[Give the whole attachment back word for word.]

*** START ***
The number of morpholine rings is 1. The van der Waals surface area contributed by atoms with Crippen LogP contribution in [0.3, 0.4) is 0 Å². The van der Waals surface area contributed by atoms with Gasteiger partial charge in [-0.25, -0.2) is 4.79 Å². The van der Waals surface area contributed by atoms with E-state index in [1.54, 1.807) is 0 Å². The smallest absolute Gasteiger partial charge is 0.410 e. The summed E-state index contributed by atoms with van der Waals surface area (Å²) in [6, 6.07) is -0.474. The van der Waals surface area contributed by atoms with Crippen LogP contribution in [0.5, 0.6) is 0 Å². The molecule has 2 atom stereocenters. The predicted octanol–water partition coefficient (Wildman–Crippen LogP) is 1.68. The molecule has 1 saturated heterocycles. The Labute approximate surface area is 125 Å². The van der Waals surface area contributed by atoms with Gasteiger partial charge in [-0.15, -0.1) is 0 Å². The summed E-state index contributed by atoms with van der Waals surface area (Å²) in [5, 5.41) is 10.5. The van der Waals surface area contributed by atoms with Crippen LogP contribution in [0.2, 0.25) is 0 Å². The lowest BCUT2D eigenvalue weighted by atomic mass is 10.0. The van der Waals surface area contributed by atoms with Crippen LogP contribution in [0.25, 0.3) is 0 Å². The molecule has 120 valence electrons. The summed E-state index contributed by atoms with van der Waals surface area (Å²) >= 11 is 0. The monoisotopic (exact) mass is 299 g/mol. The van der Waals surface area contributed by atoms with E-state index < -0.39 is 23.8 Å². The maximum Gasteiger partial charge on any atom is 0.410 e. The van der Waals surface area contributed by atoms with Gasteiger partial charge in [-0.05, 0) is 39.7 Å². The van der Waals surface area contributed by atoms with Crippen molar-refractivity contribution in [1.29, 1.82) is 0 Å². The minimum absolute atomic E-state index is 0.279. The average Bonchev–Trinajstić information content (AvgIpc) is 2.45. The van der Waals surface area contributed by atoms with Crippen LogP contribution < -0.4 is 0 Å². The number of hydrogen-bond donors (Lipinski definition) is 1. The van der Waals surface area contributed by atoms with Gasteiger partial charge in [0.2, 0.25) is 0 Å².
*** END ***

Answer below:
The number of morpholine rings is 1. The van der Waals surface area contributed by atoms with Crippen LogP contribution in [0.3, 0.4) is 0 Å². The van der Waals surface area contributed by atoms with Gasteiger partial charge in [-0.25, -0.2) is 4.79 Å². The van der Waals surface area contributed by atoms with E-state index in [1.54, 1.807) is 0 Å². The smallest absolute Gasteiger partial charge is 0.410 e. The summed E-state index contributed by atoms with van der Waals surface area (Å²) in [6, 6.07) is -0.474. The van der Waals surface area contributed by atoms with Crippen LogP contribution in [0.5, 0.6) is 0 Å². The molecule has 2 atom stereocenters. The predicted octanol–water partition coefficient (Wildman–Crippen LogP) is 1.68. The molecule has 1 saturated heterocycles. The Labute approximate surface area is 125 Å². The van der Waals surface area contributed by atoms with Gasteiger partial charge in [-0.15, -0.1) is 0 Å². The summed E-state index contributed by atoms with van der Waals surface area (Å²) in [5, 5.41) is 10.5. The van der Waals surface area contributed by atoms with Crippen LogP contribution in [0.2, 0.25) is 0 Å². The lowest BCUT2D eigenvalue weighted by atomic mass is 10.0. The van der Waals surface area contributed by atoms with Crippen LogP contribution in [0.25, 0.3) is 0 Å². The molecule has 120 valence electrons. The summed E-state index contributed by atoms with van der Waals surface area (Å²) >= 11 is 0. The monoisotopic (exact) mass is 299 g/mol. The van der Waals surface area contributed by atoms with E-state index < -0.39 is 23.8 Å². The maximum Gasteiger partial charge on any atom is 0.410 e. The van der Waals surface area contributed by atoms with Gasteiger partial charge in [-0.05, 0) is 39.7 Å². The van der Waals surface area contributed by atoms with Crippen molar-refractivity contribution in [1.29, 1.82) is 0 Å². The minimum absolute atomic E-state index is 0.279. The average Bonchev–Trinajstić information content (AvgIpc) is 2.45. The van der Waals surface area contributed by atoms with Crippen LogP contribution < -0.4 is 0 Å². The number of hydrogen-bond donors (Lipinski definition) is 1. The van der Waals surface area contributed by atoms with Gasteiger partial charge in [0.2, 0.25) is 0 Å².